Infection prevention and control guidelines for general practices and other office-based and community-based practices (IPC Guidelines)
The Royal Australian College of General Practitioners (RACGP) launched the IPC Guidelines on 23 November 2022.
The IPC Guidelines were developed by the RACGP Technical Working Group – Infection Prevention and Control Guidelines (RTWG-IPCG), which comprised RACGP and APNA technical experts. Funding for their development was provided by the Department of Health and Aged Care.
The IPC Guidelines provide practices with updated guidance on planning and implementing high standards of infection prevention and control in their workplaces by addressing:
The basics of infection prevention and control (including principles, hand hygiene, personal protective equipment, aseptic technique, levels of precaution)
- Managing risks to staff (including staff screening immunisation and infection management, sharps, exposure to blood and other body substances)
- Managing the practice environment (including cleaning, laundry and waste management)
- Managing equipment (including reprocessing reusable medical devices)
- Managing outbreaks (including disease surveillance and outbreak response)
- Practice setup (including practice design, fit-out, equipment and consumables).
These IPC Guidelines have replaced the RACGP Infection prevention and control standards for general practices and other office-based and community-based practices.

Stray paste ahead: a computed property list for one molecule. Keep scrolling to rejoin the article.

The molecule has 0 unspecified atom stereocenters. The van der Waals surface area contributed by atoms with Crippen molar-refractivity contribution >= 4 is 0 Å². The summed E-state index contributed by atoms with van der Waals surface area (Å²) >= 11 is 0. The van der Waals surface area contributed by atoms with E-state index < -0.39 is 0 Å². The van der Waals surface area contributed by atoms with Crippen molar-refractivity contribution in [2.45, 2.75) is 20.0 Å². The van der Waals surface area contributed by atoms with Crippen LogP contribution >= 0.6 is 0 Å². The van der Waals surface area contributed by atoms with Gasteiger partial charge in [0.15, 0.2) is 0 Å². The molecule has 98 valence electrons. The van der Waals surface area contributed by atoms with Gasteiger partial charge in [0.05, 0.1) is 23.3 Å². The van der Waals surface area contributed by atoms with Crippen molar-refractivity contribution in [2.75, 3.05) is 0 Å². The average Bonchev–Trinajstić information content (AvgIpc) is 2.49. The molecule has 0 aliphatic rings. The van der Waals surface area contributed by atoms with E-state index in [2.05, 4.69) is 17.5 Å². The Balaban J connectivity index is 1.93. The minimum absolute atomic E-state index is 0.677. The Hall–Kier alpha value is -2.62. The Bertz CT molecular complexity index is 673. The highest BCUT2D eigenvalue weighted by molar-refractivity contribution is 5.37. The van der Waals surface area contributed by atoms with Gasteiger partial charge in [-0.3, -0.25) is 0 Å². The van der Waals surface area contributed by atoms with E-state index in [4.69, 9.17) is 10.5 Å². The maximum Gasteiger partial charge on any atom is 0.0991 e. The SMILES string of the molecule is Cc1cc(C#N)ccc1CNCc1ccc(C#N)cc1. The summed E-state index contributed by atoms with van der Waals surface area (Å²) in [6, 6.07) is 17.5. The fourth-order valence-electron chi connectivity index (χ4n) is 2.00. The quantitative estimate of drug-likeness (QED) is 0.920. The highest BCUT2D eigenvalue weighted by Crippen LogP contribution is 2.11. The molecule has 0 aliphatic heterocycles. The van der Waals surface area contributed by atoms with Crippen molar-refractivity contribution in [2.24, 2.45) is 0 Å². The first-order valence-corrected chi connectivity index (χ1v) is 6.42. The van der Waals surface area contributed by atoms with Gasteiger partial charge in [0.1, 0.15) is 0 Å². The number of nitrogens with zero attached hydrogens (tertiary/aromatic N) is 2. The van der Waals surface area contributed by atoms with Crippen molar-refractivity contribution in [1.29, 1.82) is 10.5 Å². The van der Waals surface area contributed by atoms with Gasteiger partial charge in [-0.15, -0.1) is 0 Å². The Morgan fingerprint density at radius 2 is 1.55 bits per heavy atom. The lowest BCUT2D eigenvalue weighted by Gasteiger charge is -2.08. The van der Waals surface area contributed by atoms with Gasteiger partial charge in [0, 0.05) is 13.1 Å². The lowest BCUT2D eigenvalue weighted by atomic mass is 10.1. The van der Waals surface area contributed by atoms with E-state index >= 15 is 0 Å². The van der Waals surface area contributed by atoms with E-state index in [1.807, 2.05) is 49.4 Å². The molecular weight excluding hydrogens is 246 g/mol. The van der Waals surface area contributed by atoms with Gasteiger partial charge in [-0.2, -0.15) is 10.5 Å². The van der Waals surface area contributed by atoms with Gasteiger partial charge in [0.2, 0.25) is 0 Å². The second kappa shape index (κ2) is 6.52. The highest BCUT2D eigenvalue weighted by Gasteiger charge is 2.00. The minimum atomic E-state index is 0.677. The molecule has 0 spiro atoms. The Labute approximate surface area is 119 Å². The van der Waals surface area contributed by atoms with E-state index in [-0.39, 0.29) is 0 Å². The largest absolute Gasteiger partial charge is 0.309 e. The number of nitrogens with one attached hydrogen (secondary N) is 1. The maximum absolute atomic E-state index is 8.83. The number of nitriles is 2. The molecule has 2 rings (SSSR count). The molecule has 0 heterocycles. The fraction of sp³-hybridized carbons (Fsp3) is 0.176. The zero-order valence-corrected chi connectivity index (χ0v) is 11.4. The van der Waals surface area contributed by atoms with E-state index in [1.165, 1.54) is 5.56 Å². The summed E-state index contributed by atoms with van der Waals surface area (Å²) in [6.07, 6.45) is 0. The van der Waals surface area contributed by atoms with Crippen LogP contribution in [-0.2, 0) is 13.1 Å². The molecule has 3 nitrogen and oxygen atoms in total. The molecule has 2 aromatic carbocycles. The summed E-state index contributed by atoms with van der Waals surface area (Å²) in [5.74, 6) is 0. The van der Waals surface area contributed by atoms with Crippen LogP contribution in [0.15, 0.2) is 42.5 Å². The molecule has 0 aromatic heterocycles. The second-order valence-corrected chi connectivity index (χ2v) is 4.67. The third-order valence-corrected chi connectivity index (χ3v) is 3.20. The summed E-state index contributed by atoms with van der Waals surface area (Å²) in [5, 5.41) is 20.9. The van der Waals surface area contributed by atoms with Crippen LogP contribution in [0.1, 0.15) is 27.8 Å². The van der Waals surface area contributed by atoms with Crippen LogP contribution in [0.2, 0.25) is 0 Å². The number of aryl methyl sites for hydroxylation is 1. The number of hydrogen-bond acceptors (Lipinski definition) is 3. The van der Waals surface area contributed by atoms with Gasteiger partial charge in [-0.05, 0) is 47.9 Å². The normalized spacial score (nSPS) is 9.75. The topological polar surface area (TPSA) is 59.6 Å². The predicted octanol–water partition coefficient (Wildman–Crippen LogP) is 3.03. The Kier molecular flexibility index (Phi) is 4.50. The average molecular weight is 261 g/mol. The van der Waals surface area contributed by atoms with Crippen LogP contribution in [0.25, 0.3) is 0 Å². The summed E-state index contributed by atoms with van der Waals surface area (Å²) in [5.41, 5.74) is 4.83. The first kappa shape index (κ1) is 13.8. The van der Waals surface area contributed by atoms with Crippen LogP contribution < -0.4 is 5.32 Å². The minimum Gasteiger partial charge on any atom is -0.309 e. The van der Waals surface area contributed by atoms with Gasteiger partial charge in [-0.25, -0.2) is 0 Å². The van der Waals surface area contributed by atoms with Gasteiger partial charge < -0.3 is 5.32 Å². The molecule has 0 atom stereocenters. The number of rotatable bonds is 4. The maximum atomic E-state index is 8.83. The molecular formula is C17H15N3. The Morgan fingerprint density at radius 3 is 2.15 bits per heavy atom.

Following release of the IPC Guidelines, AGPAL wrote to the RACGP seeking clarification regarding the key updates within the IPC Guidelines (in comparison to the previous infection prevention and control standards document).
The RACGP has advised that “It is important to acknowledge that the IPC Guidelines are intended as a guide to assist health professionals in office-based practices in the implementation of infection prevention and control procedures. This means that general practices are not accredited against the IPC Guidelines but may refer to them in meeting relevant criteria in the Standards for general practices (5th edition) (the Standards). The resource’s name change from ‘standards’ to ‘guidelines’ reflects its intended use.
Accredited general practices will have a transition period of 12 months to ensure they meet these updated requirements. This arrangement is consistent with the implementation of all changes to the Standards and their requirements.”